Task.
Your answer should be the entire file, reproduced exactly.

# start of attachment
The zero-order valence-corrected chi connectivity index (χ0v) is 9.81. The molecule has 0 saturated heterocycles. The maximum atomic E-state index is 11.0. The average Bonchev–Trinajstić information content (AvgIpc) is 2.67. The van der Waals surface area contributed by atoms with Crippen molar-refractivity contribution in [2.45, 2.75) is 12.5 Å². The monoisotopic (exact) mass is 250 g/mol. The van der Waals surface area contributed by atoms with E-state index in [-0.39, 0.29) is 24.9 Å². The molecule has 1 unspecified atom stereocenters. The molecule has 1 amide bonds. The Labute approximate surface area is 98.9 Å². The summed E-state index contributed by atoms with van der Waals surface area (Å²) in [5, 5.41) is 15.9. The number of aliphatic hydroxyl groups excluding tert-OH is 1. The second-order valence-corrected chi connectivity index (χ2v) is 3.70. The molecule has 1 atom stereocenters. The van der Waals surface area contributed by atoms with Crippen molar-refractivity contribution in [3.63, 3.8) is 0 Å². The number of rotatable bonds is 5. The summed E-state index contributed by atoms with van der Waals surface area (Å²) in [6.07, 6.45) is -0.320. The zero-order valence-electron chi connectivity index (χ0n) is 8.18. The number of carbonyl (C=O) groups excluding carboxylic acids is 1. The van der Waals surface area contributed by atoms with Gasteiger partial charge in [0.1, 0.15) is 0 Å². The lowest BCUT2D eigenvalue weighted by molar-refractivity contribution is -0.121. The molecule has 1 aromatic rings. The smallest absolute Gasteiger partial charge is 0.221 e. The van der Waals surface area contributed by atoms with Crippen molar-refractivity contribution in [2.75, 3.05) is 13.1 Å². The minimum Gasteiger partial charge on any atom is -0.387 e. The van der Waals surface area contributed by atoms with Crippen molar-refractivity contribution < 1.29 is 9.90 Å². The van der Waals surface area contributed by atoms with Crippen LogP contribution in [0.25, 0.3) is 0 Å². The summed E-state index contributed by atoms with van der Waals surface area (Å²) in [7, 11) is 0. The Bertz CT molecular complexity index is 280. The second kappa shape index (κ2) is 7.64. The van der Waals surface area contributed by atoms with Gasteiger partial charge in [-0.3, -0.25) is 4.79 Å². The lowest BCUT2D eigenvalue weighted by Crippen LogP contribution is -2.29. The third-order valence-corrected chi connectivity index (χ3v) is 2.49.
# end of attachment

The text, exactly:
The zero-order valence-corrected chi connectivity index (χ0v) is 9.81. The molecule has 0 saturated heterocycles. The maximum atomic E-state index is 11.0. The average Bonchev–Trinajstić information content (AvgIpc) is 2.67. The van der Waals surface area contributed by atoms with Crippen molar-refractivity contribution in [2.45, 2.75) is 12.5 Å². The monoisotopic (exact) mass is 250 g/mol. The van der Waals surface area contributed by atoms with E-state index in [-0.39, 0.29) is 24.9 Å². The molecule has 1 unspecified atom stereocenters. The molecule has 1 amide bonds. The Labute approximate surface area is 98.9 Å². The summed E-state index contributed by atoms with van der Waals surface area (Å²) in [5, 5.41) is 15.9. The number of aliphatic hydroxyl groups excluding tert-OH is 1. The second-order valence-corrected chi connectivity index (χ2v) is 3.70. The molecule has 1 atom stereocenters. The van der Waals surface area contributed by atoms with Crippen molar-refractivity contribution in [3.63, 3.8) is 0 Å². The number of rotatable bonds is 5. The summed E-state index contributed by atoms with van der Waals surface area (Å²) in [6.07, 6.45) is -0.320. The zero-order valence-electron chi connectivity index (χ0n) is 8.18. The number of carbonyl (C=O) groups excluding carboxylic acids is 1. The van der Waals surface area contributed by atoms with Gasteiger partial charge in [0.1, 0.15) is 0 Å². The lowest BCUT2D eigenvalue weighted by molar-refractivity contribution is -0.121. The molecule has 1 aromatic rings. The smallest absolute Gasteiger partial charge is 0.221 e. The van der Waals surface area contributed by atoms with Crippen molar-refractivity contribution in [2.75, 3.05) is 13.1 Å². The minimum Gasteiger partial charge on any atom is -0.387 e. The van der Waals surface area contributed by atoms with Crippen molar-refractivity contribution < 1.29 is 9.90 Å². The van der Waals surface area contributed by atoms with Crippen LogP contribution in [0.25, 0.3) is 0 Å². The summed E-state index contributed by atoms with van der Waals surface area (Å²) in [7, 11) is 0. The Bertz CT molecular complexity index is 280. The second kappa shape index (κ2) is 7.64. The van der Waals surface area contributed by atoms with Gasteiger partial charge in [-0.3, -0.25) is 4.79 Å². The lowest BCUT2D eigenvalue weighted by Crippen LogP contribution is -2.29. The third-order valence-corrected chi connectivity index (χ3v) is 2.49.